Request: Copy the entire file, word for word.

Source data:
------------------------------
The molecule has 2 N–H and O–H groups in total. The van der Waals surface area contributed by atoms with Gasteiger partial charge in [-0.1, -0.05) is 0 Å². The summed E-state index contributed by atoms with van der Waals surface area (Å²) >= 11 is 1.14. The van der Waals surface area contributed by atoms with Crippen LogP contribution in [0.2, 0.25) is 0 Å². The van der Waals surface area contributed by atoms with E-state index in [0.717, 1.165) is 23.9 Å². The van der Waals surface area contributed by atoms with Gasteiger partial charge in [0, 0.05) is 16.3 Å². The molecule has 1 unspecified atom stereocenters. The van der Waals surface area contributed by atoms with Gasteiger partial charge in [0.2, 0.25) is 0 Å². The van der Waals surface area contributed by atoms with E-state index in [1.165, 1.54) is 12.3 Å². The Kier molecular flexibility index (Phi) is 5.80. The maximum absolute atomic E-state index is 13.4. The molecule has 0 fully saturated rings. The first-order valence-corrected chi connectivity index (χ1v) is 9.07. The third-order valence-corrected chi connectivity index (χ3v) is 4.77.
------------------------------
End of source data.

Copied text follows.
The molecule has 2 N–H and O–H groups in total. The van der Waals surface area contributed by atoms with Gasteiger partial charge in [-0.1, -0.05) is 0 Å². The summed E-state index contributed by atoms with van der Waals surface area (Å²) >= 11 is 1.14. The van der Waals surface area contributed by atoms with Crippen LogP contribution in [0.2, 0.25) is 0 Å². The van der Waals surface area contributed by atoms with E-state index in [0.717, 1.165) is 23.9 Å². The van der Waals surface area contributed by atoms with Gasteiger partial charge in [0, 0.05) is 16.3 Å². The molecule has 1 unspecified atom stereocenters. The van der Waals surface area contributed by atoms with Gasteiger partial charge in [0.2, 0.25) is 0 Å². The van der Waals surface area contributed by atoms with E-state index in [1.165, 1.54) is 12.3 Å². The Kier molecular flexibility index (Phi) is 5.80. The maximum absolute atomic E-state index is 13.4. The molecule has 0 fully saturated rings. The first-order valence-corrected chi connectivity index (χ1v) is 9.07. The third-order valence-corrected chi connectivity index (χ3v) is 4.77.